"Unless you happen to be Danny DeVito or Bob Hoskins, there isn't much of a look-in for short, fat blokes like myself. Around my chambers there's a hierarchy which is as about as sophisticated as those Martini ads about `The Beautiful People'. There's the star players, `the beautiful people', and there's me, `the fatty'," he says.
But the bonus of good looks isn't simply a positive response from others; there is some evidence that attractive people may actually be more productive. Biddle's study separated those lawyers working for employers from those who were self-employed, and found that even among the self-employed, the attractive were doing better.
"This suggests it's not simply employer discrimination," he says. "If you are attractive from childhood, you probably develop better social skills. You may be more confident, assertive, and better at putting people at ease. That may make you a better employee."
Hardly surprising, then, that more people are citing their careers as justification for cosmetic surgery; what is startling is that the majority are men. Earlier this year the Wall Street Journal reported on New York facial surgeon Robert Guida's claim that he'd seen a six-fold increase in the number of male stockbrokers going under the knife during the current market boom. With nose jobs and liposuction on the neck, tummy and buttocks topping the list, he believes Wall Street whizz kids want to look like all-American boys in an effort to attract more clients.
Anthony Celentano, a 26-year-old broker at Joseph Stevens, a Wall Street investment firm had a nose operation last year to correct sinus problems and a "Roman-Italian" profile. "I do feel more comfortable now with the way I look," he says, "I've got more confidence and I'm more at ease, and I do think that if you feel good about yourself, you can act better and be better. Even if people can't see you, they can hear it in your voice. I'd say I work harder now and am more productive."
North American cosmetic surgeries are not slow to spot a bandwagon. According to the Canadian Institute for Cosmetic Surgery, a nationwide survey found that 84 per cent of men believe physical attractiveness is important for success and that 42 per cent feel improving one thing about their face would help their career.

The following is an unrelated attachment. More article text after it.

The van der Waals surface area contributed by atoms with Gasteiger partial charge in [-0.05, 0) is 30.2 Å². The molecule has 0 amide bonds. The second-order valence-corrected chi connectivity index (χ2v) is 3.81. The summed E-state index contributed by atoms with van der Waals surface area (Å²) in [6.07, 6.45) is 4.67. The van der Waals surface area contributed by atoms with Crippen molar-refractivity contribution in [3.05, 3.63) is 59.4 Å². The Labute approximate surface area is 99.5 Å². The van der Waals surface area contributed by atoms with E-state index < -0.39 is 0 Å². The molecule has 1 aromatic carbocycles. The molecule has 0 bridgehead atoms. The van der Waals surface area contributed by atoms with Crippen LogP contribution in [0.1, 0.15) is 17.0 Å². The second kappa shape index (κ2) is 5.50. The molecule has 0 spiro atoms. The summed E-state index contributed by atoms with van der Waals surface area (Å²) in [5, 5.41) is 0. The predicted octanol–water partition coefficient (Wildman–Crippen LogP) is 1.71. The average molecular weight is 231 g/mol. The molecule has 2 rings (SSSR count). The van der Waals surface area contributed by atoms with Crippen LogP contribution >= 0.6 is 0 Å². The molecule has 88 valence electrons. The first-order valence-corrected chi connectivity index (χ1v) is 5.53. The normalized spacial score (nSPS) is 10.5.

Most people believe that their appearance has a direct impact on their career, says the Institute's Internet advert: "In today's extremely competitive business world, men wear their resumes on their faces. Being qualified isn't enough any more. Worn down, tired-looking executives who appear `over the hill' may get passed over for promotion and raises go to younger, healthier-looking colleagues."
And before you dismiss this as typical American wackiness, Mel Barber, chief executive of Hartley Medical Group, a London cosmetic surgery, confirms that more British men are requesting surgery to boost their careers. "Those who feel they look older than they should are becoming self-conscious about their appearance. They may be in a competitive job where they feel opportunities are passing them by for younger people in the office, so they decide to take a bit of action." He believes cosmetic surgery does help. "It lifts your confidence and self-esteem, so you act differently and exude a better aura. When you feel better about yourself, it spreads."
But Biddle is not convinced. Keep things in perspective, he advises: "If your choice is between college or spending the same amount on plastic surgery, your career will definitely benefit more from college. Good looks help, but in the end what really makes for career success is your intelligence, education, and how hard you work."
Next week: It's not what you say, it's the way that you say it: could the way that you sound be a barrier to achieving success?Reuse content